Peaches, Cranberry, Harvest, Maple Syrup, Strawberry – America’s Heartland

>>Hi I’m Rob Stewart. Who doesn’t like
a great dessert or something sweet
from time to time? Coming up, we’ll meet
some farm folks delivering sweet,
delicious treats. We’ll take you down
South where one farm family has been harvesting
sweet and juicy peaches for almost a century. Cranberries are
a popular dish when holidays roll around. We’ll head for Massachusetts
where harvesting the round red berries is a
lot harder than you think. We’ll meet a Vermont family
tapping into the promise of sweet maple syrup. And this California farm
family is counting on strawberry fields forever. It’s all coming up
on America’s Heartland. ♪♪ >>America’s Heartland is
made possible by… CropLife America-
Representing the companies whose modern
farming innovations help America’s farmers
provide nutritious food for communities
around the globe. >>The Fund for
Agriculture Education – A fund created by
KVIE to support America’s Heartland
programming. Contributors include
the following: ♪♪ You can see it in the eyes
of every woman and man ♪♪ ♪♪ In America’s Heartland,
livin’ close to the land ♪♪ ♪♪ There’s a love
for the country ♪♪ ♪♪ And a pride
in the brand ♪♪ ♪♪ In America’s Heartland ♪♪ ♪♪ Livin’ close…
close to the land ♪♪ ♪♪ >>Hey there,
thanks for joining us on America’s Heartland. We all know that fruits
and vegetables are important to a healthy diet. And it makes it easier
to stick to that diet if our choices include
something that tastes good. Well the good news is that whether you’re picking up
fruit at the farmers market, traveling to a you-pick farm,
or reaching for peaches, plums, or pears
at the supermarket, we’re all eating more fruit
than we did a generation back. The Department of
Agriculture says that fresh fruit consumption,
in particular, is up by more than 25 percent alone,
and that figure could grow. Increasing numbers of
Farm to School programs and nationwide farm to table
efforts are delivering more fresh fruits and vegetables
directly to homes and schools This is all good news to
growers in the heartland whose farms and orchards are
working to meet that demand. One of those farms
is centered in the heart of South Carolina’s
peach country, run by a family that’s been
picking the sweet fruit for almost a century. ♪♪ It’s the busiest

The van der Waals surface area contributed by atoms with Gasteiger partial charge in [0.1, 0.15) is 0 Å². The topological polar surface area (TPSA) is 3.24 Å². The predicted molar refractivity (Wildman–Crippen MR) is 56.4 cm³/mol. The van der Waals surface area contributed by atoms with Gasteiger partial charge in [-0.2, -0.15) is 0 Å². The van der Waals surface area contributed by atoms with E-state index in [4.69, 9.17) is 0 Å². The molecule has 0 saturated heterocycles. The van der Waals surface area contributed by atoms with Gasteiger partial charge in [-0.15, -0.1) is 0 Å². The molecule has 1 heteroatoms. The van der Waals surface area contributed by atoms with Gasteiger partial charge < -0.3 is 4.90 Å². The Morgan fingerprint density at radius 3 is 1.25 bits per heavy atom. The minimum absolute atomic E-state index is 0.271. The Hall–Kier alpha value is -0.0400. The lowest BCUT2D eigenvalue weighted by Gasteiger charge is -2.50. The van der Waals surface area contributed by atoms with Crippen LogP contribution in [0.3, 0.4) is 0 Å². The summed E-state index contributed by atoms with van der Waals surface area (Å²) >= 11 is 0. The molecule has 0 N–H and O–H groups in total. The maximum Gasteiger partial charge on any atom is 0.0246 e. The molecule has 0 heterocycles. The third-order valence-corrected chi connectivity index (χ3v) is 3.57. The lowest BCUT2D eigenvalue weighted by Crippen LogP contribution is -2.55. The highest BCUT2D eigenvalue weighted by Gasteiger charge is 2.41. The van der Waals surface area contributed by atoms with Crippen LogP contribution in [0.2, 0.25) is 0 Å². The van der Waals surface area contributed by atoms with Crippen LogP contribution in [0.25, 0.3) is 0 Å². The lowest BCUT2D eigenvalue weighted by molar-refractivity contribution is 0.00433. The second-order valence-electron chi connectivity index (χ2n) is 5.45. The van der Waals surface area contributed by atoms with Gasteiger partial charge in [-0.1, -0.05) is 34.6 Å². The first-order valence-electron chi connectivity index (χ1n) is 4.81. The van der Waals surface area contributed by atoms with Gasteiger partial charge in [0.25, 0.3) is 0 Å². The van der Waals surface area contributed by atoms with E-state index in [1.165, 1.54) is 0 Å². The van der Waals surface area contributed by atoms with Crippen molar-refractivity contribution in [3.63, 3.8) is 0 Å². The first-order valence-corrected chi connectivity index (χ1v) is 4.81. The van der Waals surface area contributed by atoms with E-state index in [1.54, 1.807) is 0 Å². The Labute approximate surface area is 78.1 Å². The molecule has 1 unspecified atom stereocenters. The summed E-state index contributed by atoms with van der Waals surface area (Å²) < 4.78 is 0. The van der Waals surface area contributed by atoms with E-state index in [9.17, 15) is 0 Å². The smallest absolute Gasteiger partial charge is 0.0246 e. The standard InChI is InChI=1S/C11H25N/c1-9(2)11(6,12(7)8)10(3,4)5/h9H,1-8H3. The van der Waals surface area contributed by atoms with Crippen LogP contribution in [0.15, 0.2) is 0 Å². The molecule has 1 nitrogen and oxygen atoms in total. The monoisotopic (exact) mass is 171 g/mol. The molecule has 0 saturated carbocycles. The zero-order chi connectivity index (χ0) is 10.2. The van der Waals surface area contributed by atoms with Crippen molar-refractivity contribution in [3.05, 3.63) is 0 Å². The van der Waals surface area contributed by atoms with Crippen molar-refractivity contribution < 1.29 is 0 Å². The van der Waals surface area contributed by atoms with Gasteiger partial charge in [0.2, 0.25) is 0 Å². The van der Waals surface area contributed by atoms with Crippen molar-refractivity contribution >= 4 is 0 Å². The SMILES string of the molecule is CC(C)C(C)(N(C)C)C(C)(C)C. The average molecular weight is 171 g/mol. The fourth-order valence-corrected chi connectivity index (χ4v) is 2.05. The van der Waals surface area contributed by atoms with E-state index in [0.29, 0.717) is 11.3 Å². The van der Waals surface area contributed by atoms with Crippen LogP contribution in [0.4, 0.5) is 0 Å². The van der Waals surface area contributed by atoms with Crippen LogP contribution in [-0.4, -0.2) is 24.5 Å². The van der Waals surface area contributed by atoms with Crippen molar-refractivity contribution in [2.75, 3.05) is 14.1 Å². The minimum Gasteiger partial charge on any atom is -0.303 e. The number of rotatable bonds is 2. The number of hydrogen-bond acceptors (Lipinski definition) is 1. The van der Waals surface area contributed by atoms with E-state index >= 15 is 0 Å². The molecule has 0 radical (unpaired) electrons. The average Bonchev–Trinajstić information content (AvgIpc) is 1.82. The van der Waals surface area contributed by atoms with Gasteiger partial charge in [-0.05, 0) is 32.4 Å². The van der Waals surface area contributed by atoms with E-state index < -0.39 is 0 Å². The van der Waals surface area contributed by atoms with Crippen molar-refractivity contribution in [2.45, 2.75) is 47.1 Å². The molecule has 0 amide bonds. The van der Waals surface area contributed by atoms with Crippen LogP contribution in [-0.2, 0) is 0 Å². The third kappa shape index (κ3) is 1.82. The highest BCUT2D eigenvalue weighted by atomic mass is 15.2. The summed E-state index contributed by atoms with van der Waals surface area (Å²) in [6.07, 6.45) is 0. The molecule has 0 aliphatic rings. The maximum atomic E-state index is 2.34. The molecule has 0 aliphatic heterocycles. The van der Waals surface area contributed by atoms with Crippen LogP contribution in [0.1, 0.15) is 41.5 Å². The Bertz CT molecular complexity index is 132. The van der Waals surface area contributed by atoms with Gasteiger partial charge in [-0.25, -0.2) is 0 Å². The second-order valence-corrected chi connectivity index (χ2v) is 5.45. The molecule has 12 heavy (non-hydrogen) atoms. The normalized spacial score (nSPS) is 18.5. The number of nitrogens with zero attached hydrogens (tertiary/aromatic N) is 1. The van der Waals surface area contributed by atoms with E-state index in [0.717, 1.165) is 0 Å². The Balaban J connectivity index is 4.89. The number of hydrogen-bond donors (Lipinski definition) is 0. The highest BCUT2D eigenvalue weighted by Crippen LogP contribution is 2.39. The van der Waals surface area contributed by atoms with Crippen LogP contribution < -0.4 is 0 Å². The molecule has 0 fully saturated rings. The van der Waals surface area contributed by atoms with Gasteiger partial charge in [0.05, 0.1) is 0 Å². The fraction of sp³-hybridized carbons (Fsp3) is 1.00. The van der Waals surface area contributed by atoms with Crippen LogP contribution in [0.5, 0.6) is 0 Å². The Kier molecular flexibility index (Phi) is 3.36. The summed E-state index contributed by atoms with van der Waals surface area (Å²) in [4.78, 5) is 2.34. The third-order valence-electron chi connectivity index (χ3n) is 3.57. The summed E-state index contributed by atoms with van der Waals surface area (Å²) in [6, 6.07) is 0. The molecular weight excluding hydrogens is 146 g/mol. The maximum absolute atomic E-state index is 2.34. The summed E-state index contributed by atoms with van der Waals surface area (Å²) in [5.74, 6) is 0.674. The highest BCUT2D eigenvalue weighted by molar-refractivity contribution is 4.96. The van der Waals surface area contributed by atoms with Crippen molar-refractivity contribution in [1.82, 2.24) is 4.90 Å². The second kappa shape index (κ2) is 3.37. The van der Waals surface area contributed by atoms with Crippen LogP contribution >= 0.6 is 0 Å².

week of the year at McLeod Farms in McBee,
South Carolina. It’s the height
of the harvest and there are ripe peaches
everywhere you turn! ♪♪ Kemp McLeod calls these
peaches ‘Mac’s pride,’ and on this mid-July day, they’re perfect
for the picking! >>We’ll pick ’em five
times over about, about, yeah, five to six times. And we’ll probably pick ’em
over the next ten days. We’re trying to pick
every peach that’s ready and because we got so many
orchards to go over. >>The McLeod fruit trees
spread across miles of the Carolina countryside. 650 acres with
workers picking each piece of fruit by hand. >>I know what
variety gets ready, I know what characteristics. And these fellows here have
been with me twenty years, he knows what to look for. So I, everybody
out here, they’re- they’re tuned in on
what we need to do. >>The McLeods grow more than
20 varieties of peaches. Kemp says the Winblo is the most popular peach
in the South. >>About behind the
man right there. >>The picking and packing
to keep fruit on the shelf demands coordination in
growing and harvesting. >>OK watch the top, that’s
what we’re looking for, that, this guy’s
doing a good job. A peach cannot be stored, so what we do is we
grow different varieties to fit different ripening so we have a continuous
flow of peaches. >>I see… >>So we try to pick a peach
that will crop, y’know, consistently has good
shelf life that can work. >>Off the tree, containers
of the peaches will roll down the road to the
McLeod packing house. The peaches will be sent
through a cold water bath to cool them from
the field heat. They’ll be sorted by
shape and size, then packed and shipped. How many peaches can move
through here in a day? >>Roughly about
seven hundred bins can be picked a day
and we also can pack about ten thousand boxes per day. And that’s half a
million peaches. >>Kemp’s son, Spencer,
returned to the farm after college and oversees
the packing house operations. Much of the fruit will go
from field to consumer in less than 24 hours. Spencer, why did you pull
this one out of the batch? >>This one’s ready
to eat; it’s ripe. It has a- it’s a
little bit soft. That’s the way I like
to eat my peaches. Sometimes the
peaches can be firm when they’re at the